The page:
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Sunday, 5 June 2011

Seven Days with Fighter Pilots of the Sukhoi Squadron

(Between 2004 & 2006,  I was living a military junkie's dream.  We had unprecedented access to life along India's frontiers for my show 'Line of Duty' on Times Now. Among many firsts, we were the  only ones ever to film air-combat exercises with the Sukhoi - 30MKI squadron. What follows below is a story of what it's like to be in the company of India's best fighter pilots) 

You don’t walk into a Sukhoi squadron everyday. Even if you do, you don’t get to fly one.

Even if you get to fly one by being the Indian President or Sachin Tendulkar, you don’t get to experience a two-and-a-half hour combat Sukhoi-30MKI sortie. Like we did.

You don’t get to watch Top Gun come alive in the skies from your cockpit. You don’t get to experience an aircraft tumble, roll, climb vertically up and slide down to get a target lock. You don’t get to fly supersonic speeds and pull almost 4G… you don’t feel disoriented and four times heavier than you are… You just don’t!

But we did! For the very first time on Indian television, we had captured never-seen-before unique Sukhoi aerial maneuvers in air from every conceivable angle.

Whether it's the pilot’s point of view as he chases a target. Or the very F1-like pilot’s helmet-in-frame where the sun and clouds dance a merry chase every time the Sukhoi does a double somersault.  Or the crackle of their radios as 5 aircraft peel off from their formation. Or a top cross when 2 aircraft are simultaneously re-fuelled by an IL78 in mid-air. This could challenge a Hollywood thriller any day.

The Sukhoi - 30MKI is every pilot’s dream machine. With the ruggedness of the Russian airframe and the finesse of Western avionics, this near fifth-generation aircraft has been specially customised for India. Only the crème de la crème of fighter pilots are handpicked to fly this multi-crore aircraft.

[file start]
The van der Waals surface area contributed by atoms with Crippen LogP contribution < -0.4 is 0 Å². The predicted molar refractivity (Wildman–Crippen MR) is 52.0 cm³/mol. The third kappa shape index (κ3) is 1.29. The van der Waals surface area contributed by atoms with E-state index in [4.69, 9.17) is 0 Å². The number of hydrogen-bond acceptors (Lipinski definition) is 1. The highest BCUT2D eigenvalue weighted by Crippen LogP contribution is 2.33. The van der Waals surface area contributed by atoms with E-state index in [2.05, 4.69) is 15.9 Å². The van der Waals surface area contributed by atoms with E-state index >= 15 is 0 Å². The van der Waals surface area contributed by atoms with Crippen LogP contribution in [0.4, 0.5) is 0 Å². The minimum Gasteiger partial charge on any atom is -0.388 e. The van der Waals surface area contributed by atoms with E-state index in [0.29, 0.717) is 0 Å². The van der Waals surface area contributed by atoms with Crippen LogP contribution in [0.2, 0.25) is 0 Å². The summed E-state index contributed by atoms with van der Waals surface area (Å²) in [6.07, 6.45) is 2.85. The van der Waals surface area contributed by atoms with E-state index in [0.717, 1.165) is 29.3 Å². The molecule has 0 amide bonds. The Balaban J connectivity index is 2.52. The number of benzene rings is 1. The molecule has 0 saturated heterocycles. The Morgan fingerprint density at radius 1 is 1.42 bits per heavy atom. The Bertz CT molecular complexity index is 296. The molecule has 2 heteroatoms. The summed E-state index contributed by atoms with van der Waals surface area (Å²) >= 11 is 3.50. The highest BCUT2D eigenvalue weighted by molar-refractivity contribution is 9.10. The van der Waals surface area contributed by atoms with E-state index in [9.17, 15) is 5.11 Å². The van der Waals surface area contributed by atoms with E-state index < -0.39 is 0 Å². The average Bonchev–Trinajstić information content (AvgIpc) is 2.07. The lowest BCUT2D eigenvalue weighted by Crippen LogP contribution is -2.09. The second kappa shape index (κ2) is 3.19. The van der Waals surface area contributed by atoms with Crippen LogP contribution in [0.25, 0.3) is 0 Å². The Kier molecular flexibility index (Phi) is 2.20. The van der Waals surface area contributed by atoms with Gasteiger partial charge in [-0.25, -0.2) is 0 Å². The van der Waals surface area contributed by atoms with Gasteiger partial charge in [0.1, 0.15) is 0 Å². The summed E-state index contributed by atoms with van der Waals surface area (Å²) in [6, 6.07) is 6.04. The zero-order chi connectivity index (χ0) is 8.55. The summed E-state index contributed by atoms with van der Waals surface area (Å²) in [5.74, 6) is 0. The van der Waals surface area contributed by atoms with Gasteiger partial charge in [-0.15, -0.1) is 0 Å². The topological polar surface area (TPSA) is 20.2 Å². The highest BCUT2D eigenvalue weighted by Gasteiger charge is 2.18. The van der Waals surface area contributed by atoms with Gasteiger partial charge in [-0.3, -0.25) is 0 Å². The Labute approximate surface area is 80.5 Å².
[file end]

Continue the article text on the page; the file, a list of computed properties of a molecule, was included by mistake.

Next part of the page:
And I’m glad we were allowed to spend 7 days in the company of these elite air warriors. Thankfully, we had unprecedented access. The only condition the Ministry of Defence placed on us was that we script every detail  so that our stories got dovetailed onto regular training sorties.

This meant extensive research and hours of thorough planning with Air Headquarters in Delhi's South Bloc and the Sukhoi Squadron in Pune. So much so, that they turned us into aviation enthusiasts and we turned them into enthusiastic video journalists. It meant sitting on detailed briefing sessions with the Squadron, before they flew out at dawn every morning. It meant getting familiar with jargon you had always heard of, but never knew much about. It meant getting to professionally interact with some of the best air warriors in the world.

We were fortunate enough to capture a Sukhoi pilot’s first training sortie. Two young pilots had just been inducted into this Squadron and we chose to go the paces with them. We wanted to capture everything about their first experience with these awe-inspiring birds.  But before the two were allowed onto their aircraft, they had to clear a basic familiarization test, better known as ‘blindfold checks’. This was where they had to prove that even with their eyes closed, they were completely familiar with all the cockpit controls. 

With the ground formalities out of the way,  it was time to take off. Their maiden flight on their dream bird. The wait on the tarmac was perhaps the longest wait ever. They had probably done it several times over in their heads…but this was the real thing. 

Once airborne, it was all about nurturing an intensely personal relationship with this breathtakingly beautiful and powerful bird. She was like a stunning woman - she kept you in awe with her mysterious & wild ways. You had to explore her... gain her trust, before she let you truly take command. From low level aerobatic tumbles and turns to loops & barrel rolls, it was all about  intuitively flying her at the limits of her envelope.  After almost an hour in paradise, it was time for the two pilots to come back to earth.